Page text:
Too often, employers only start paying attention to social media once it’s too late. That is after an employee has tweeted a disparaging remark, a copyright holder has claimed infringement over the use of footage on YouTube, confidential information has leaked onto Facebook, or any one of the myriad legal circumstances that regularly spring up in the intersection of business and social media use. How can you reduce your legal liability regarding social media? And what are some best practices for creating a social media policy? The attorneys at Offit Kurman have the answers:
The Constitutional Status of a Facebook Like
A recent case involving a sheriff in Hampton, VA led the Fourth Circuit Court of Appeals to determine that clicking “Like” on Facebook constitutes an act of free speech under the First Amendment.
The Right of Publicity in Social Media
The right of publicity ensures that no one can use your name, likeness, and other identifying information for commercial purposes without your consent. But in the rapidly evolving world of social media, lawmakers have struggled to protect this right, especially when it comes up against other liberties—such as right to journalistic free speech. Intellectual property attorney Jon Wachs looks at one such instance, Fraley v. Facebook, Inc., in his article from earlier this year.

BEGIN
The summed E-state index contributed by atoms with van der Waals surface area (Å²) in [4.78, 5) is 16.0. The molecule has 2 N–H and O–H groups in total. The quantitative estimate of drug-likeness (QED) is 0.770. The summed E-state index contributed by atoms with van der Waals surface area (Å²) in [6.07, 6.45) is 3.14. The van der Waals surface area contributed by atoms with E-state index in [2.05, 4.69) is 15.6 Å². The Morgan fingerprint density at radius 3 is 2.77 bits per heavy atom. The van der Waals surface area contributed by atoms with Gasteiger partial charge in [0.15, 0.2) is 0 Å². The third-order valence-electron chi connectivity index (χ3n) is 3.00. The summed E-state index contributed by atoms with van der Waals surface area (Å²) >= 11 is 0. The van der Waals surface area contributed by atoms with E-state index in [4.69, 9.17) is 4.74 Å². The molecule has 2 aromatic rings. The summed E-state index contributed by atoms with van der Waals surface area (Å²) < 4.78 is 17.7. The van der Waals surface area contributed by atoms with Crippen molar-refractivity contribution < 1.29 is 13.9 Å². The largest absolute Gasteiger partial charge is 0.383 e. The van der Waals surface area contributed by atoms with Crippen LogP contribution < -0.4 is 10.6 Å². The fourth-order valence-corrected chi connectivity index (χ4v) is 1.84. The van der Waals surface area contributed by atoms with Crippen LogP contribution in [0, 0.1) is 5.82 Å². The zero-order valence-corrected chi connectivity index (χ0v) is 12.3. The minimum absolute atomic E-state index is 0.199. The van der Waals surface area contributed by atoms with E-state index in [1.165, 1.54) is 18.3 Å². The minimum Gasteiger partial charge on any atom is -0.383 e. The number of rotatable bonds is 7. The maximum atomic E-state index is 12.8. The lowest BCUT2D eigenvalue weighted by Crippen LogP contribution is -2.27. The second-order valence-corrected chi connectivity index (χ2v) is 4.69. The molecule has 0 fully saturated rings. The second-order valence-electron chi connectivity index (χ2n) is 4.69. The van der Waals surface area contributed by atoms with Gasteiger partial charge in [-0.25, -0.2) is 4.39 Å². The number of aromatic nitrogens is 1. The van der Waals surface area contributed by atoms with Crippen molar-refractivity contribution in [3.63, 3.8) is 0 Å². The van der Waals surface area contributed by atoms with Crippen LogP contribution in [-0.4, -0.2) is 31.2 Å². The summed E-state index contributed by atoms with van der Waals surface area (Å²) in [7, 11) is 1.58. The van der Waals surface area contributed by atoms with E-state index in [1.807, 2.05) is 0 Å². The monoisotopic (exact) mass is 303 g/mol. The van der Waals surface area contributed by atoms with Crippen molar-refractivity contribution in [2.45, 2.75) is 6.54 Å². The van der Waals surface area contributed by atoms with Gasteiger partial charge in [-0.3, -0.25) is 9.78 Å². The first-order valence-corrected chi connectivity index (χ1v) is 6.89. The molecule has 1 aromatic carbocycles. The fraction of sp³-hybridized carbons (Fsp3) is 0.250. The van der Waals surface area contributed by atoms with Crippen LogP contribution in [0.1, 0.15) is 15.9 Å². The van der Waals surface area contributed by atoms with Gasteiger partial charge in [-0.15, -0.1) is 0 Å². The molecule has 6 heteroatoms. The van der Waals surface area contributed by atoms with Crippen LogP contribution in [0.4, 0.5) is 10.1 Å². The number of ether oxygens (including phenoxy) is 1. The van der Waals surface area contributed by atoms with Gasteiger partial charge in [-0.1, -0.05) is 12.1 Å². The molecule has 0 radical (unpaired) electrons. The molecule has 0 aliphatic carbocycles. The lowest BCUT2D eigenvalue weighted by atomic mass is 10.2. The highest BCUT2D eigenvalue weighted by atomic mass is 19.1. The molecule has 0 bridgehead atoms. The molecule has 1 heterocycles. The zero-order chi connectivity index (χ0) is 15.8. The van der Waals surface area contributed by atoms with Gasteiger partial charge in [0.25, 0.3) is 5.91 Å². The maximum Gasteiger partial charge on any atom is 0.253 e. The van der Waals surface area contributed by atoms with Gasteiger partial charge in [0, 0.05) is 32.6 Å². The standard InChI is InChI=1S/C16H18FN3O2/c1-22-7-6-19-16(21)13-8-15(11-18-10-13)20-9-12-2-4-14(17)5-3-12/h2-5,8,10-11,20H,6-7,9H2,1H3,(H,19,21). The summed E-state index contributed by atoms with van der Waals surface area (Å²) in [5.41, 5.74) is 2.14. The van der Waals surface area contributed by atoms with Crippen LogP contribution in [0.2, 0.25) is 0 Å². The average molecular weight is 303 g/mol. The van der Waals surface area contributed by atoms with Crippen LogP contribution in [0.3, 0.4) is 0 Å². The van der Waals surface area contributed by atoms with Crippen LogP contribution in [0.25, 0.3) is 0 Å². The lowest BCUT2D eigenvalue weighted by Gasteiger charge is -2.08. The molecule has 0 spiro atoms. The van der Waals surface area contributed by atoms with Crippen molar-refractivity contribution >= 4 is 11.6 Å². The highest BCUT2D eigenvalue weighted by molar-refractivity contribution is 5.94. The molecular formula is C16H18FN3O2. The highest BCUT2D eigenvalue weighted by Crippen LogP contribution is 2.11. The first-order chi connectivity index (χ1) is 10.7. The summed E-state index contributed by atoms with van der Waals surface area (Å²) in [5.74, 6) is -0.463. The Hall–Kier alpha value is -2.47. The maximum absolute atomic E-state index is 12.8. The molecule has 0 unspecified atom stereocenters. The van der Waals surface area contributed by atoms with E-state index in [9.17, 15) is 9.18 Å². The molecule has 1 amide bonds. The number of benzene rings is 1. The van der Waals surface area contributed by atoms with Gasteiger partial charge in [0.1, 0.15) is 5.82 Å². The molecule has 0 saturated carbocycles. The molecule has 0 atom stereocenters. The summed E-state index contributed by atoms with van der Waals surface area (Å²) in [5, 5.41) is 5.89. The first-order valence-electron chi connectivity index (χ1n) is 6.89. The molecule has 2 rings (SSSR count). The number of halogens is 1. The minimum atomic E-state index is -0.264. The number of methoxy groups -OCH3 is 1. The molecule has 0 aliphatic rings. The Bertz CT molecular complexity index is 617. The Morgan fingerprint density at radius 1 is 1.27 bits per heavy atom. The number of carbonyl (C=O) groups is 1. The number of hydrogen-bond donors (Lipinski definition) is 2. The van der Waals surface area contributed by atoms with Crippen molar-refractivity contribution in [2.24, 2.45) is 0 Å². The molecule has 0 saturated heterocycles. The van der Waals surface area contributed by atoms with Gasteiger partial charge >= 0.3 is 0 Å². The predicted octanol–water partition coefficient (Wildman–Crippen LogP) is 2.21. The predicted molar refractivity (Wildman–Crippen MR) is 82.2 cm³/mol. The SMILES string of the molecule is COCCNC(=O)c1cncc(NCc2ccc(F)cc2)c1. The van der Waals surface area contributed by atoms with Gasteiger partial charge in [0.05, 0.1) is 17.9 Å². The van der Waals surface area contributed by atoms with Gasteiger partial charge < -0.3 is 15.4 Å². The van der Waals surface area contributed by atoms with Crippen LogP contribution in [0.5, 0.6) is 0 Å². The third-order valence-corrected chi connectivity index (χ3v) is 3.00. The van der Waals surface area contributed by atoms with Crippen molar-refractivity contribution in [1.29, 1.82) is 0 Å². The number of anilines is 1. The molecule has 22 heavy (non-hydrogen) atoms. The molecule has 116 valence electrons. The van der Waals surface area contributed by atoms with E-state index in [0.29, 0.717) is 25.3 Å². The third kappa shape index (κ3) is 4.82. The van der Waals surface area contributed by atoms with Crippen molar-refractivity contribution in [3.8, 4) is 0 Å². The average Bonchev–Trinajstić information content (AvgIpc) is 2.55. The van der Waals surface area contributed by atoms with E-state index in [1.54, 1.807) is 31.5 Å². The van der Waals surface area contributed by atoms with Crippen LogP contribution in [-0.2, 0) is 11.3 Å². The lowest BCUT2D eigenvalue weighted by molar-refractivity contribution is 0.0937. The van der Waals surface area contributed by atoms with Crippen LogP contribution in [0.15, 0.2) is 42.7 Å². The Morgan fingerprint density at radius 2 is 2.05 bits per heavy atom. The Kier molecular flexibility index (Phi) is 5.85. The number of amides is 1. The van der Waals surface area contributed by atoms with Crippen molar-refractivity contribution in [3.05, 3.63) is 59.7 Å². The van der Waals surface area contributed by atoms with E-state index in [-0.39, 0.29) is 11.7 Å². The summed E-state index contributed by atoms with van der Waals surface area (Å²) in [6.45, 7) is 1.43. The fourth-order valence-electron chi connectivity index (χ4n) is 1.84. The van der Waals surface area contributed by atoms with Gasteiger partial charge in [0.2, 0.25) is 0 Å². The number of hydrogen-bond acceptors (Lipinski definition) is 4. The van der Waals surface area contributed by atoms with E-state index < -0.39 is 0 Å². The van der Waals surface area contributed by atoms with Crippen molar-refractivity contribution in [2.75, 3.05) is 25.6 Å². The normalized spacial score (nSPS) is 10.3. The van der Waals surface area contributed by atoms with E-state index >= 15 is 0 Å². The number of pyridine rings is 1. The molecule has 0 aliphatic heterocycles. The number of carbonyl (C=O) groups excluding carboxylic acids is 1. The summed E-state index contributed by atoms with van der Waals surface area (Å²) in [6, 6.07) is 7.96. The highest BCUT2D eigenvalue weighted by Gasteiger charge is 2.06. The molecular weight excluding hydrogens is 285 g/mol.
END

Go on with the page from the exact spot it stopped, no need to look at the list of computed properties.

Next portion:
Avoiding Wrongful Termination Lawsuits Related to Social Media
Despite what your social media policy and employee handbook may say, not every negative comment made by an employee should warrant termination. In fact, firing an employee over a comment left on a social network could be considered an illegal act, according to recent federal law interpretations made by the National Labor Relations Board (NLRB). Offit Kurman’s Labor & Employment Law Practice Group scrutinizes a high-profile case that exposes the pitfalls in handbooks and social media policies here.
Drafting a Social Media Policy for Your Workplace
What does it take to formulate a rock-solid social media policy? According to Howard Kurman, specificity and fairness are key. Mr. Kurman offers more insights, concerns, and suggestions applicable to any workplace in his legal webinar on establishing social media policies, archived here. An abbreviated transcript of his presentation is also available here.
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